CSG
 
Beach and Dune Analysis Using Chiroptera Imaging System, South Padre and Brazos Islands, Texas Gulf Coast
 
Project Summary
Researchers from the Bureau of Economic Geology (BEG) acquired lidar data and color infrared (CIR) aerial imagery of South Padre Island and Brazos Island, Texas (Mansfield Channel to Rio Grande) on February 4 and 5, 2013. The data collected has been used to (1) evaluate position and change rates of the shoreline, position of the vegetation line, and dune-crest elevations; (2) map geomorphic units; and (3) provide beach and dune system volume analysis. Data were collected using the BEG's new airborne system (Chiroptera), which collects topographic lidar data, shallow bathymetric lidar data, and high-resolution natural color/color infrared imagery. Topographic data and CIR images were collected for a 500-m swath (three passes) of South Padre Island and Brazos Island (71 km length) landward of the shoreline. Bathymetric data were collected from the shoreline 1000 m seaward. This project is intended to establish the depth-penetration and water-clarity limitations of Chiroptera on the open Gulf of Mexico coast.
topobathy

Figure 1.
Merged topographic and bathymetric lidar digital elevation model (DEM) of South Padre Island and nearshore environment adjacent to north jetty at Brazos Santigo Pass (Isla Blanca County Park).

 


Change Rate Analysis
On average, long-term shoreline change trends are erosional for South Padre Island and Brazos Island. The average rate of shoreline retreat between 1937 and 2013 was 2.2 m/yr (7.2 ft/yr) (Fig. 2). The Gulf shoreline between Mansfield Channel and the Rio Grande is retreating at 84% of the monitoring sites. Areas of advancing shorelines are concentrated adjacent to the jetties at Mansfield Channel and Brazos Santiago Pass. Maximum long-term retreat is found at the mouth of the Rio Grande and in the central portion of South Padre Island. Rates decreased over the last decade (2000 to 2013) to 1.1 m/yr of retreat (76 percent of sites retreating). The trend changed between 2010 and 2013 with 64 percent of monitoring sites advancing at an average distance of 4.9 m.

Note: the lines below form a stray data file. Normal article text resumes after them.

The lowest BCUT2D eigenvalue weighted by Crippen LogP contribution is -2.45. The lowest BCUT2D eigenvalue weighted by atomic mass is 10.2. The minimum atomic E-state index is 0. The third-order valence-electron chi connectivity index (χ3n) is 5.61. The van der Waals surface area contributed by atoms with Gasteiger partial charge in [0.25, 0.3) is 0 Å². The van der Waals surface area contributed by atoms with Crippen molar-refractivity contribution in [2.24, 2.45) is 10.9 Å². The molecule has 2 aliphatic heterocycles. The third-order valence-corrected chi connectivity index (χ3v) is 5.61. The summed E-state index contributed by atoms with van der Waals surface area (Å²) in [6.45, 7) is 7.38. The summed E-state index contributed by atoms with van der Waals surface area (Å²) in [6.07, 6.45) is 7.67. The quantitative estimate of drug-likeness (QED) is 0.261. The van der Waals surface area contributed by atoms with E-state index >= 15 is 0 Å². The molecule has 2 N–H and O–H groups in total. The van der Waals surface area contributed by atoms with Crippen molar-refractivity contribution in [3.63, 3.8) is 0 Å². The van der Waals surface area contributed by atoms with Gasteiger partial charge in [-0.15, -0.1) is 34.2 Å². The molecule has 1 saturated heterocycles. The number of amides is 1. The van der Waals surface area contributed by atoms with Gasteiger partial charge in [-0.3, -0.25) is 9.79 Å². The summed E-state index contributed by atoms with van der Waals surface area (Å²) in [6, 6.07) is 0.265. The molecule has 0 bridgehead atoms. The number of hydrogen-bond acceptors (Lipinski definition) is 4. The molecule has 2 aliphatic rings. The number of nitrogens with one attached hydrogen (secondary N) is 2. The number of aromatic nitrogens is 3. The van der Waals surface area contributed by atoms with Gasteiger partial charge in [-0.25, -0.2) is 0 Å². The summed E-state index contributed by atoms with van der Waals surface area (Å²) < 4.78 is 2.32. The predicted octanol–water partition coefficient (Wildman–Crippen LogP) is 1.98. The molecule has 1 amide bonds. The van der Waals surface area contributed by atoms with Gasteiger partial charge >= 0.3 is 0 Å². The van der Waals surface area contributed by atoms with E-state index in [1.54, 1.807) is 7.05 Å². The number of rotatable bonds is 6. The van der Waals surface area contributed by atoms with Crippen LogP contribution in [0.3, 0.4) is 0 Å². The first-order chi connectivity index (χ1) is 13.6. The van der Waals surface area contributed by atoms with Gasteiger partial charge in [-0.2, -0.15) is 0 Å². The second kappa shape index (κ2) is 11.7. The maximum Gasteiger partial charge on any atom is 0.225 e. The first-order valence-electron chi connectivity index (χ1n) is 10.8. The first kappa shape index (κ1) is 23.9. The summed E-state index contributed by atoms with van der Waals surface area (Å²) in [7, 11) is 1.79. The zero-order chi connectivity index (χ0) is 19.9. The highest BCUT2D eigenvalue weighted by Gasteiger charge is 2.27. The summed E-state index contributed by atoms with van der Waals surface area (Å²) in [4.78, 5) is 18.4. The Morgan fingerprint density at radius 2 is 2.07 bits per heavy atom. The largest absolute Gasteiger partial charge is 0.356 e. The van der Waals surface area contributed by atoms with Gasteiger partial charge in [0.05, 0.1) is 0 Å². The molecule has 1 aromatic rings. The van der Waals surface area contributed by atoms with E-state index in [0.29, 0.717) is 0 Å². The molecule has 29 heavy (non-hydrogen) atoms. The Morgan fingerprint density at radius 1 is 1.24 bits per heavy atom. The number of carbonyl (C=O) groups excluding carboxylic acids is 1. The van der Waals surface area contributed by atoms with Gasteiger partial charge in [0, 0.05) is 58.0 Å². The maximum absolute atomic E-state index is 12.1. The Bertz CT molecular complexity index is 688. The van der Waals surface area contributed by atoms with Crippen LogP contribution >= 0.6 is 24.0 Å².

longterm

Figure 2.
Long-term net shoreline change between 1937 and 2013 from Mansfield Pass to the Rio Grande. Change calculated from shoreline positions determined from aerial photography and airborne lidar surveys. Positive values indicate shoreline advance; negative values indicate shoreline retreat.

 

Changerates

Figure 3.
Net shoreline change rates at southern end of South Padre Island: A) long-term, 1937–2013; B) decadal scale, 2000–2013; and C) short-term, 2010–2013. Change calculated from shoreline positions determined from aerial photography and airborne lidar surveys. Positive values indicate shoreline advance; negative values indicate shoreline retreat.
 
click for interactive map of South Padre IslandFigure 4. Interactive map showing shoreline, potential vegetation line, back-dune boundary, dune-crest elevations, geomorphic unit locations, and shoreline change rates along South Padre Island and Brazos Island.
 
 

Data Download

2013 GIS files

Presentation


 
 

 

Sponsors and Collaborators
This project was supported by grant no. 13-030-000-6895 from the General Land Office of Texas to the Bureau of Economic Geology, The University of Texas at Austin. The project was funded under a Coastal Management Program (Cycle 17) grant made available to the State of Texas by the U.S. Department of Commerce, National Oceanic and Atmospheric Administration pursuant to the Federal Coastal Zone Management Act of 1972. Additional funds from the State of Texas were provided through the State of Texas Advanced Oil and Gas Resource Recovery (STARR) program.
ION Geophysical
NOAA
STARR

 

 

 

 

 

 

 

 

 


 

 

 

 

 

 

 

 
BEG